Tom, sorry I missed the discussion, but it was at 5AM in Australia, and after a hard week I needed my beauty sleep.....
It's long been a complaint of mine that mankind's technological progress has not been matched by social progress. People generally behave worse towards each other than they used to. That applies to dictators like Mugabe in Zimbabwe where I used to live, right down to the idiots on the corner partying with loud music at 1 AM, and yes to people making low quality technical products that infuriate us.
I loved RichQ's 3 rules. And I think that goes to the crux of the matter. If someone else is following the iron rule (do unto others before they do to you) it does not help if you are following the golden rule.
I think we as a society are too tolerant of people that do not follow the golden rules. Any engineer will know of the plethora of rules that need to be followed when designing or making something to make sure that it cannot injure or kill anyone, and the stiff penalties that can be levied if you don't follow the rules - just follow the discussion on Toyota in these columns. Why then don't we do the same at a social level?
Susan, you commented on the use of drones: "I don't want someone in another country dropping bombs from drones on me, so maybe my country should stop dropping bombs via drones on other countries." Except that someone from another country already dropped 4 airliners on you, on 9/11. I do take your point, and I don't have any easy solutions, but you can't negotiate or make treaties with terrorists or extremists. So what DO you do? Even at a global level, the UN tolerates all sorts of dubious states as members. UN membership should come at a price, that of running a just and fair state that treats its people and those of other states properly, and also have privileges, of non-agression, being able to get aid, and not being ostracised by other states. A kind of carrot and stick approach to making good countries.
Very interesting dscussion Tom, thanks for initiating it.
I think humanities, ethics, and such are an essential part of any education, engineering or not. I think they're being cut because of economic considerations. Decisions are being made based on a zero sum assumption. To add another math or physics course into a 4-year degree, humanities must give up one. To me this is the core problem. I think that the program should be extended to make room for the necessary additions to the curriculum rather than deplete some other aspect. Of course, that will probably drive away a lot of students because of the extra cost in time and dollars... So there are no easy answers.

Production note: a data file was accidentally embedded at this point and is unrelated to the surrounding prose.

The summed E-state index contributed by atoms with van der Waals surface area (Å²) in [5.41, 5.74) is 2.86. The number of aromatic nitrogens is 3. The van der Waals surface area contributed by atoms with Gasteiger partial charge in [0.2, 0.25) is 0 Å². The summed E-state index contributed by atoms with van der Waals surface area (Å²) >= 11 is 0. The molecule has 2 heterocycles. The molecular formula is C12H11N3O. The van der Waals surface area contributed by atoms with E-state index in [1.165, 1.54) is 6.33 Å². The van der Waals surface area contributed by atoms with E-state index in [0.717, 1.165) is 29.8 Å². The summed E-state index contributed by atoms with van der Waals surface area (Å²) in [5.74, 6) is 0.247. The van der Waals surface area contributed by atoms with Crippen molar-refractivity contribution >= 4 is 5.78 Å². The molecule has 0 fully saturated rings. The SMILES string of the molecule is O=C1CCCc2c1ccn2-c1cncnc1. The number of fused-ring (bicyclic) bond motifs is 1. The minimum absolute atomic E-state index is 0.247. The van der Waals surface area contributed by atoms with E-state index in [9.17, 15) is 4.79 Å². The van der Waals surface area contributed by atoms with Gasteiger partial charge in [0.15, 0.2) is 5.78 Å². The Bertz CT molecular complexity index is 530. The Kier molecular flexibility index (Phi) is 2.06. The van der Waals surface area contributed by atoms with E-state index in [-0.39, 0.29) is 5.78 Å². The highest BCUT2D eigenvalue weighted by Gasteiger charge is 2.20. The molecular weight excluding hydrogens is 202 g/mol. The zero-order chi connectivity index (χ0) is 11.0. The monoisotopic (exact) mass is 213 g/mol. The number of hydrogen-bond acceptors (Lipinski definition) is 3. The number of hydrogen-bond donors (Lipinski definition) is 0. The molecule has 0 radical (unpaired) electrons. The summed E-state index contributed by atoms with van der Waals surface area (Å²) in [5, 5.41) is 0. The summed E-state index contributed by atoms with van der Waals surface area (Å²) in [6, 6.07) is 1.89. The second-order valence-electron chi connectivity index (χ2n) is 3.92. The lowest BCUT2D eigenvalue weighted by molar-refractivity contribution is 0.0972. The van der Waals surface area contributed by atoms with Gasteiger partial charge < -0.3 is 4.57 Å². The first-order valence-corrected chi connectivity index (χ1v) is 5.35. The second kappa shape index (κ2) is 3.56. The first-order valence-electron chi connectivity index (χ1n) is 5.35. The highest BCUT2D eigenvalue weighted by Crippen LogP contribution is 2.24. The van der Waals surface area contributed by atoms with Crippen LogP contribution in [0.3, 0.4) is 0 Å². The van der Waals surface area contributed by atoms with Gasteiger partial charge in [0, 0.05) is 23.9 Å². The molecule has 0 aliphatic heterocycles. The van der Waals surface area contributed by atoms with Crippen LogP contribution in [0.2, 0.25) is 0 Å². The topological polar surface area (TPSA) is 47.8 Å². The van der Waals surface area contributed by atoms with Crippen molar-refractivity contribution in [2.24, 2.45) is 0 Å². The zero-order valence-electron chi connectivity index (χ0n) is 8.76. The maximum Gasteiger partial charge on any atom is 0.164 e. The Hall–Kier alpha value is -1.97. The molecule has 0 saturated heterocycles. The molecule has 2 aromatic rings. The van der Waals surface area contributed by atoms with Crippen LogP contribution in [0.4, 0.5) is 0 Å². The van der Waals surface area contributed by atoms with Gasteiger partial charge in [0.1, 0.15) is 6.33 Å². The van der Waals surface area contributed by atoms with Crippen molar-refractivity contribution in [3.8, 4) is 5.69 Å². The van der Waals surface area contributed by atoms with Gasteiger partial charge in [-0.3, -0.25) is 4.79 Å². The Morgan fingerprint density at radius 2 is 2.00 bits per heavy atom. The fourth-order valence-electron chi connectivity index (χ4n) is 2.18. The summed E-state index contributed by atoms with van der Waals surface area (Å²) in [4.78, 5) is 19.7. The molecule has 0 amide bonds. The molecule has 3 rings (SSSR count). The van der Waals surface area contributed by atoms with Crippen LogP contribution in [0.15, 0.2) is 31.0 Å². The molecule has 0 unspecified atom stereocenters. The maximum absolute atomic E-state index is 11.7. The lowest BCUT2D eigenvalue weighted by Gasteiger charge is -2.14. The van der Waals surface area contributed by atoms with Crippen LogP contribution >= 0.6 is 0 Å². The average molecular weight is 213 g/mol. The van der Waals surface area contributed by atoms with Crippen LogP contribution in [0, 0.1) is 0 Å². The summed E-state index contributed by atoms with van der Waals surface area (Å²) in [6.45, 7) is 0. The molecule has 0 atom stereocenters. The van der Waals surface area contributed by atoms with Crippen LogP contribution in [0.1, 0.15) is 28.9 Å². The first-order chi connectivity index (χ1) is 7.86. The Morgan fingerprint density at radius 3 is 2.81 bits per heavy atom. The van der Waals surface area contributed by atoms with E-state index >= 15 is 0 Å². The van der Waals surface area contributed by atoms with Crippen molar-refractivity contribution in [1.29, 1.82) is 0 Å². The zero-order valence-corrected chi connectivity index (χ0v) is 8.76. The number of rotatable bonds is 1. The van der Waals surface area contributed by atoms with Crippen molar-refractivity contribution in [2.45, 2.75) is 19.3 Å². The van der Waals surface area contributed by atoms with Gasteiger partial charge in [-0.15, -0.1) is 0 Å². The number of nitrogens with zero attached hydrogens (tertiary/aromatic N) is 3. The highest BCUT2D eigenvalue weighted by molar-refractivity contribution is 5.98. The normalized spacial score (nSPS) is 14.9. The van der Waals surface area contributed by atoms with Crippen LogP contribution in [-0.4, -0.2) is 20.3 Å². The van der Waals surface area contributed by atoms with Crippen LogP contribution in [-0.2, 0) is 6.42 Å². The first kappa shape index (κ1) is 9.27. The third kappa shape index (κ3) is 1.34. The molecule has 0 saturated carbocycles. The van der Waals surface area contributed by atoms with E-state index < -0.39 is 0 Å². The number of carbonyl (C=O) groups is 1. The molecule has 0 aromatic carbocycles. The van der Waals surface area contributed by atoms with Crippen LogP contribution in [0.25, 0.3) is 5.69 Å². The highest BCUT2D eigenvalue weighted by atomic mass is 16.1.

I believe you need to start by asking the question why are we advocating so heavily that US students prepare for the STEM pursuits when recent graduates are having such a miserable time finding jobs, and corporations are relentless in either outsourcing or hiring cheaper engineers from abroad, and if they're brought in on H1B visas they're just discarded after three years anyway. If we're only doing it to further lower the wage base by increasing competition then that decision is outright amoral. Are the managers making these decisions more tightly bound to their company's stock price than to the greater good of society? Should we make more of an effort to give MBA students an education that stresses not only a general system of ethics but also teach them that there's a social cost (often paid for by higher taxes which they'll wind up paying into anyway) of being so quick to dump prior hires on society's scrap heap? I realize that wasn't really the focus of this discussion but you need to start by asking whether the STEM demand is really legitimate in the first place before you inquire whether an alternate education "has as much merit". I also wonder why it's so difficult for this issue to develop any political traction and whether this is primarily the result of the political lobbying against it being too successful and of the money that pays for it "always being the louder component of free speech" although I'd agree the discussion shouldn't devolve into specific political issues. Just my thoughts.
To focus the large issue of choosing between the humanities or technology in higher education, I think it should be a both/and decision.
The humanities already contain many stories about appropriate use of tools, such as the cautionary story of Babel in the Book of Genesis, of men attempting to build a tower to reach God, and instead achieving only social discord.
And in our own time, we have Ben Kenobi telling Luke Skywalker to put away his flight controls, and instead be guided by the Force.
The language of engineering, however, has usually not considered 'soft' subjects, like kindness or social service or the common good. In fact, a doctrine of ethical neutrality has been used by many technocrats in the past to deny any responsibility for their work, claiming they were simply following orders.
What would it take to introduce social considerations, a sense of conscience, into engineering programs?
And what would it take to re-interpret the humanist tradition today to better understand how much of it has always had to do with appropriate and inappropriate use of our tools, our talents and our time in this world?
What are the engineering and design challenges in creating successful IoT devices? These devices are usually small, resource-constrained electronics designed to sense, collect, send, and/or interpret data. Some of the devices need to be smart enough to act upon data in real time, 24/7. Are the design challenges the same as with embedded systems, but with a little developer- and IT-skills added in? What do engineers need to know? Rick Merritt talks with two experts about the tools and best options for designing IoT devices in 2016. Specifically the guests will discuss sensors, security, and lessons from IoT deployments.